Sunderland’s Steve Bruce frustrated by joke opening goal


Steve Bruce accused referee Stuart Attwell of gifting Liverpool a “joke” opening goal during Saturday’s 2-2 draw with Sunderland at Anfield.

Dirk Kuyt put the Reds ahead in the fifth minute after latching onto Fernando Torres‘ pass to sweep the ball home.

However, it was a controversial lead as Torres had seized on Michael Turner‘s free-kick to run unchallenged on goal.

Turner nonchalantly back-heeled the free-kick back towards Simon Mignolet in what he later described as a pass back for his goalkeeper to restart play.

But Attwell agreed with Torres and Kuyt’s assertion that Turner himself had restarted play.

“The first goal is a joke. The only person who knew it wasn’t intentionally taken was possibly the referee,” said Bruce.

“However I watched him and he went to his whistle three or four times, he even looked for the linesman.

“Everybody in the ground knew Turner was kicking it back to where the free-kick should have been taken from.

“But to respond the way we did I couldn’t be more pleased.”

Two goals from Darren Bent – the first from the penalty spot – had put the Black Cats ahead at Anfield only for Steven Gerrard to rescue a point for the home side.

Attwell has found himself back in the spotlight again but a post-match statement from Professional Game Match Officials backed their controversial referee.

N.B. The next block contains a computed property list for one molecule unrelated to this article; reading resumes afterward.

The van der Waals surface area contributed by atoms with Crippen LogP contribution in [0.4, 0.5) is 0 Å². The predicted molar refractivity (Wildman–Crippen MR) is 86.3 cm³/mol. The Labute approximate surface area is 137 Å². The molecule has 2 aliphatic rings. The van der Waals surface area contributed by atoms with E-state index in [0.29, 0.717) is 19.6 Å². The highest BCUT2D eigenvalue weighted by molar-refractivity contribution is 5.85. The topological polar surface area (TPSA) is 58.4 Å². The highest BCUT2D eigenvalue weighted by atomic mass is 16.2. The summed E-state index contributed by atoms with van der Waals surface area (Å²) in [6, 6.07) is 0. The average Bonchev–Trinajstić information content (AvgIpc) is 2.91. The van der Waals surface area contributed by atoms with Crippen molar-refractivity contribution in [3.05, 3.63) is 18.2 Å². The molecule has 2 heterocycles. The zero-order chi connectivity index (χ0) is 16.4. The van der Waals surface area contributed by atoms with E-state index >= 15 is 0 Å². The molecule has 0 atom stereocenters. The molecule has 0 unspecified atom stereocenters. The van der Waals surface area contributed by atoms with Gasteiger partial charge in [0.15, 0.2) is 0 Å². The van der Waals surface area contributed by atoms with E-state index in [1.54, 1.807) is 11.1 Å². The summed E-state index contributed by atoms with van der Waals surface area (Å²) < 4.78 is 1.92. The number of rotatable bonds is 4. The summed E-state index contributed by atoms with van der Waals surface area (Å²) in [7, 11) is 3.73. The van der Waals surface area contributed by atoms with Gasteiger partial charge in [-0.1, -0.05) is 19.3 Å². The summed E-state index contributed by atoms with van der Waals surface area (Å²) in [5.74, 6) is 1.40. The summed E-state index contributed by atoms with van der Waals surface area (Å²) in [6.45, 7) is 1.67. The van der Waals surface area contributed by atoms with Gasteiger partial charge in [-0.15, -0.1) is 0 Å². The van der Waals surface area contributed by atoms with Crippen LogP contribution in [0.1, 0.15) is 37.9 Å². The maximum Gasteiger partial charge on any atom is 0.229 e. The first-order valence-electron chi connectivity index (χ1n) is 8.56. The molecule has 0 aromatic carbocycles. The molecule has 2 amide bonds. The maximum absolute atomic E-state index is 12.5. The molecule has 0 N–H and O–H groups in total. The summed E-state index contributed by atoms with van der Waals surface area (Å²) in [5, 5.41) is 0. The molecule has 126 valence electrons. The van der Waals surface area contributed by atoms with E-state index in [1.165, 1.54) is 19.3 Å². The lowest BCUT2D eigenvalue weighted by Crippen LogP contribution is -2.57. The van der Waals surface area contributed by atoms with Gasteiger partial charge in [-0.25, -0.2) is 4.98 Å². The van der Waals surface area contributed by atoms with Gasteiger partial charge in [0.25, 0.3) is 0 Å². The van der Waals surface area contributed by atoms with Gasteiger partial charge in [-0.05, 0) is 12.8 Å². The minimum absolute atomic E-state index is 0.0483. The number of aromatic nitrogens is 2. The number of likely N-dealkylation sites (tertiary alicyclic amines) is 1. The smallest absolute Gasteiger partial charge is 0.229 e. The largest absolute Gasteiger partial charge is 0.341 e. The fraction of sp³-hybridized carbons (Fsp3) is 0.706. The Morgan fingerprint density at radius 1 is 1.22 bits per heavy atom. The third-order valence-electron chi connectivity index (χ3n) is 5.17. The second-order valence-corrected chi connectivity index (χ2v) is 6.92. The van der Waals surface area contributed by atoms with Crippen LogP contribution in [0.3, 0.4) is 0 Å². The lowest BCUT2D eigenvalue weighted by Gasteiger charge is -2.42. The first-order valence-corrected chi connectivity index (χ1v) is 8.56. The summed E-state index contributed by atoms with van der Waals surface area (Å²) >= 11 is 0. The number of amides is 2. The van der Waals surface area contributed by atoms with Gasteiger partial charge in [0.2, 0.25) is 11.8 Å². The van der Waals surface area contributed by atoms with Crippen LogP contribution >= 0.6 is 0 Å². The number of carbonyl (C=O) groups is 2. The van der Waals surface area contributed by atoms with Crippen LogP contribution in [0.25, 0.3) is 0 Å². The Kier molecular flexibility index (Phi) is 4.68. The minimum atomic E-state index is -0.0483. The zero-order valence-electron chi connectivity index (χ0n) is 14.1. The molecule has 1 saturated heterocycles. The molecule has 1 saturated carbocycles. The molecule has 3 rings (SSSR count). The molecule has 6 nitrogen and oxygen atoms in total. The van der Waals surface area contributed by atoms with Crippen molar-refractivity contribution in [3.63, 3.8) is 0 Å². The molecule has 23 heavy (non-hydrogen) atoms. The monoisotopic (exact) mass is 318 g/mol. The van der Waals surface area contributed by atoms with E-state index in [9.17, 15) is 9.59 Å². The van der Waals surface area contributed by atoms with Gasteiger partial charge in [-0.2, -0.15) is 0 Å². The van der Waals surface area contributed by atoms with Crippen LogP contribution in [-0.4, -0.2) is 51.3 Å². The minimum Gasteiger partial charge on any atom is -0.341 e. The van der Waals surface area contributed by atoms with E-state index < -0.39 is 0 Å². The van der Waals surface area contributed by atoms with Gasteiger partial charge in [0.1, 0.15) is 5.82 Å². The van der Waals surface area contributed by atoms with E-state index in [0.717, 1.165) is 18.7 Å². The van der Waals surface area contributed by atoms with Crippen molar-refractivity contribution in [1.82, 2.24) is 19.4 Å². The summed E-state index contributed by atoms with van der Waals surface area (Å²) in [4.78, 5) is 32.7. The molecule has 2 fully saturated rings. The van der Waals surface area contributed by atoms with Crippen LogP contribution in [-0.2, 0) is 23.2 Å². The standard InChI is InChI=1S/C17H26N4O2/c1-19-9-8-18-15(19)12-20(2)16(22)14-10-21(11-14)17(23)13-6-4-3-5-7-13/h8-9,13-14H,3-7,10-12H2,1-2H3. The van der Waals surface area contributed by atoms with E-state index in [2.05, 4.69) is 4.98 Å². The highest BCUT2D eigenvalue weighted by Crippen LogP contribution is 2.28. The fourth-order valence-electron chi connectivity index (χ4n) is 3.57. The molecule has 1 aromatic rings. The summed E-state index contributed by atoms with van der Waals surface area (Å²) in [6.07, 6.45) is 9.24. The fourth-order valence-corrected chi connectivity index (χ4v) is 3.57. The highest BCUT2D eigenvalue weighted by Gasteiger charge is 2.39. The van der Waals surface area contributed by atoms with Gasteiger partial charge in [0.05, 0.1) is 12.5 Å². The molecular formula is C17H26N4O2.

“According to the Laws of the Game, having stopped the game for any infringement the referee is required to ‘indicate the restart of the match’,” explained the statement.

“In practice, in the majority of cases, referees indicate for the re-start by gesturing to players to take the kick. These gestures can be minimal.

“For the more important ‘ceremonial’ free-kicks, which also involve control of the defensive wall, referees can indicate by using the whistle. However, there is no requirement by law to use the whistle to make the indication.

“The ball is then in play when it is kicked and moves. So, in this case, the ball was in play as soon as it is kicked by a Sunderland player.

“Also, the laws state that the free-kick must be taken from the place where the infringement occurred. Again, in this case, the referee correctly determined that the free-kick was played from the right place.”

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